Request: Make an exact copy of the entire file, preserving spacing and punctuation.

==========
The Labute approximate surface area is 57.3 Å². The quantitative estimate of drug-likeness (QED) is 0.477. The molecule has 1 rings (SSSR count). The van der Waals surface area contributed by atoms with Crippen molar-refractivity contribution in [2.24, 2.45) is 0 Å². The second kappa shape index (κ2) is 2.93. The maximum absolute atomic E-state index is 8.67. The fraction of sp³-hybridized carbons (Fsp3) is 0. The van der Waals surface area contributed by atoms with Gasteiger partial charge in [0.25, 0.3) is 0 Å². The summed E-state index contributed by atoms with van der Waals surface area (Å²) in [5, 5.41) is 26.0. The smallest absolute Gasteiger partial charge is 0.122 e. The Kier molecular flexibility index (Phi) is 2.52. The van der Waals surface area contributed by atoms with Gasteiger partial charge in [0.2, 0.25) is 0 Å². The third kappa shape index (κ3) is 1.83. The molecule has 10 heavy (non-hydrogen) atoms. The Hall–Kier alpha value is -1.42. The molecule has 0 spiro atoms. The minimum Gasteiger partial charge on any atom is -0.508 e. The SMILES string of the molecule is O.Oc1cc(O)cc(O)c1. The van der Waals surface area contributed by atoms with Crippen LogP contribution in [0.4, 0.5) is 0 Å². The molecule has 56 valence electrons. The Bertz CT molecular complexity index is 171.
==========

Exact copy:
The Labute approximate surface area is 57.3 Å². The quantitative estimate of drug-likeness (QED) is 0.477. The molecule has 1 rings (SSSR count). The van der Waals surface area contributed by atoms with Crippen molar-refractivity contribution in [2.24, 2.45) is 0 Å². The second kappa shape index (κ2) is 2.93. The maximum absolute atomic E-state index is 8.67. The fraction of sp³-hybridized carbons (Fsp3) is 0. The van der Waals surface area contributed by atoms with Gasteiger partial charge in [0.25, 0.3) is 0 Å². The summed E-state index contributed by atoms with van der Waals surface area (Å²) in [5, 5.41) is 26.0. The smallest absolute Gasteiger partial charge is 0.122 e. The Kier molecular flexibility index (Phi) is 2.52. The van der Waals surface area contributed by atoms with Gasteiger partial charge in [0.2, 0.25) is 0 Å². The third kappa shape index (κ3) is 1.83. The molecule has 10 heavy (non-hydrogen) atoms. The Hall–Kier alpha value is -1.42. The molecule has 0 spiro atoms. The minimum Gasteiger partial charge on any atom is -0.508 e. The SMILES string of the molecule is O.Oc1cc(O)cc(O)c1. The van der Waals surface area contributed by atoms with Crippen LogP contribution in [0.4, 0.5) is 0 Å². The molecule has 56 valence electrons. The Bertz CT molecular complexity index is 171.